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Article

Trans*Forming Access and Care in Rural Areas: A Community-Engaged Approach

1
School of Social Work, West Virginia University, 29 Beechurst Ave, Morgantown, WV 26505, USA
2
Division of Adolescent Medicine, Department of Pediatrics, Medical Director, Gender & Sexual Development Clinic, WVU Medicine Children’s, West Virginia University School of Medicine, 1 Medical Center Drive, Morgantown, WV 26506, USA
3
Department of Social Work, University of North Carolina at Greensboro, 1400 Spring Garden Street, Greensboro, NC 27412, USA
4
Transforming Healthcare Community Advisory Board Member, School of Social Work, West Virginia University, 29 Beechurst Ave, Morgantown, WV 26505, USA
*
Author to whom correspondence should be addressed.
Academic Editors: Shanna K. Kattari and Brittanie Atteberry-Ash
Int. J. Environ. Res. Public Health 2021, 18(23), 12700; https://doi.org/10.3390/ijerph182312700
Received: 31 October 2021 / Revised: 22 November 2021 / Accepted: 29 November 2021 / Published: 2 December 2021
(This article belongs to the Special Issue Health and Healthcare for Transgender and Gender Diverse Communities)
Research indicates that rural transgender and gender diverse (TGD) populations have a greater need for health services when compared with their urban counterparts, face unique barriers to accessing services, and have health disparities that are less researched than urban TGD populations. Therefore, the primary aim of this mixed-methods study (n = 24) was to increase research on the health care needs of TGD people in a rural Appalachian American context. This study was guided by a community-engaged model utilizing a community advisory board of TGD people and supportive parents of TGD children. Quantitative results indicate that travel burden is high, affirming provider availability is low, and the impacts on the health and mental health of TGD people in this sample are notable. Qualitative results provide recommendations for providers and health care systems to better serve this population. Integrated mixed-methods results further illustrate ways that rural TGD people and families adapt to the services available to them, sometimes at significant economic and emotional costs. This study contributes to the small but growing body of literature on the unique needs of rural TGD populations, including both adults and minors with supportive parents, by offering insights into strategies to address known disparities. View Full-Text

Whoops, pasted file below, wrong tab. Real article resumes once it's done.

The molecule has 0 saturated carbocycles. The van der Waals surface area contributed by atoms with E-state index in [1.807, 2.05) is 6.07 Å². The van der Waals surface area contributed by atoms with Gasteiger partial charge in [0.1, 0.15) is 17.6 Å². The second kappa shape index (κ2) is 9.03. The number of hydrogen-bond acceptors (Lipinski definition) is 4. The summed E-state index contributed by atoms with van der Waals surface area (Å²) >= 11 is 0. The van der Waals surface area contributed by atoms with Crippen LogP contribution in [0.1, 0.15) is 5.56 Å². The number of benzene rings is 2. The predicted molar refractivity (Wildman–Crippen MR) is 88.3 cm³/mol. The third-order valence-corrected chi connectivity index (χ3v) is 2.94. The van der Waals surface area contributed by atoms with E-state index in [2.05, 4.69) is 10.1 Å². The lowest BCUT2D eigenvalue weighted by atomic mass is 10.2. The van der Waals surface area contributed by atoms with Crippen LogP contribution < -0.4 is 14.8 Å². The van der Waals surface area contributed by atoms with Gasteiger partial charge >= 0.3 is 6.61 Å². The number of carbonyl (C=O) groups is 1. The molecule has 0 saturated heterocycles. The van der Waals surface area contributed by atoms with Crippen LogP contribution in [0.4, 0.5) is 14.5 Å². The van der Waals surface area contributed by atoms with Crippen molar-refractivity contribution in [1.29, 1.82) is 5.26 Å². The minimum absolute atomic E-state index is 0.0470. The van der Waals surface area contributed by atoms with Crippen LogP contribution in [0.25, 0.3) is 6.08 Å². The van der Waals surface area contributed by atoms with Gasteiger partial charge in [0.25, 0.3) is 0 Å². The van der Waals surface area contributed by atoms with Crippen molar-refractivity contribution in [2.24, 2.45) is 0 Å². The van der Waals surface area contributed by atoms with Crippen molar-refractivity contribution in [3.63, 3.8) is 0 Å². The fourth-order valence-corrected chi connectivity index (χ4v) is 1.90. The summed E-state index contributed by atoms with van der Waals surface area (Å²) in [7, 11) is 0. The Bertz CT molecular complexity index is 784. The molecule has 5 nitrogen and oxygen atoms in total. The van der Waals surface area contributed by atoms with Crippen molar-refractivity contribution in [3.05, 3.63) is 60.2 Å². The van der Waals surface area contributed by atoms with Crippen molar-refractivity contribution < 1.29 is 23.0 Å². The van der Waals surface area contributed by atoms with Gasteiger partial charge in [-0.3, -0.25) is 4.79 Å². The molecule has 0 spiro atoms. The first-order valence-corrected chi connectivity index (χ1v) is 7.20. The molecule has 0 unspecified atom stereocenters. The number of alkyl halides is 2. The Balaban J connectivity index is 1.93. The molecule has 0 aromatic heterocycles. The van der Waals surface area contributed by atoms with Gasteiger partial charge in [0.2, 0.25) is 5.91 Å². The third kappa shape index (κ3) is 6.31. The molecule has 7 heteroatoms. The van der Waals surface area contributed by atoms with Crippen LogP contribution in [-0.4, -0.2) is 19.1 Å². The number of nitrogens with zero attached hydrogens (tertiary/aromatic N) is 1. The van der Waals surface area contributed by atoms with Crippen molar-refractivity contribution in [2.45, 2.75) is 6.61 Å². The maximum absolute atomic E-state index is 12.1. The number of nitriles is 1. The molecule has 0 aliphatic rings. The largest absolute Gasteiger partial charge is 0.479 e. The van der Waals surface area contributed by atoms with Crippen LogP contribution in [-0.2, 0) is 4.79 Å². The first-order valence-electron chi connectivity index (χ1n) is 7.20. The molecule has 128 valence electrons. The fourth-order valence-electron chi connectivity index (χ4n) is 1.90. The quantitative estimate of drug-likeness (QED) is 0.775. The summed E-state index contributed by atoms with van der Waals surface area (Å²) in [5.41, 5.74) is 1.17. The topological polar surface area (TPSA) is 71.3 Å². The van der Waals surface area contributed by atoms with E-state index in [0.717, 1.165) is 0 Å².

Keywords: transgender; nonbinary; transsexual; health; health care; access; qualitative; mixed methods; CBPR; discrimination transgender; nonbinary; transsexual; health; health care; access; qualitative; mixed methods; CBPR; discrimination
MDPI and ACS Style

Gandy, M.E.; Kidd, K.M.; Weiss, J.; Leitch, J.; Hersom, X. Trans*Forming Access and Care in Rural Areas: A Community-Engaged Approach. Int. J. Environ. Res. Public Health 2021, 18, 12700. https://doi.org/10.3390/ijerph182312700

AMA Style

Gandy ME, Kidd KM, Weiss J, Leitch J, Hersom X. Trans*Forming Access and Care in Rural Areas: A Community-Engaged Approach. International Journal of Environmental Research and Public Health. 2021; 18(23):12700. https://doi.org/10.3390/ijerph182312700

Chicago/Turabian Style

Gandy, Megan E., Kacie M. Kidd, James Weiss, Judith Leitch, and Xavier Hersom. 2021. "Trans*Forming Access and Care in Rural Areas: A Community-Engaged Approach" International Journal of Environmental Research and Public Health 18, no. 23: 12700. https://doi.org/10.3390/ijerph182312700

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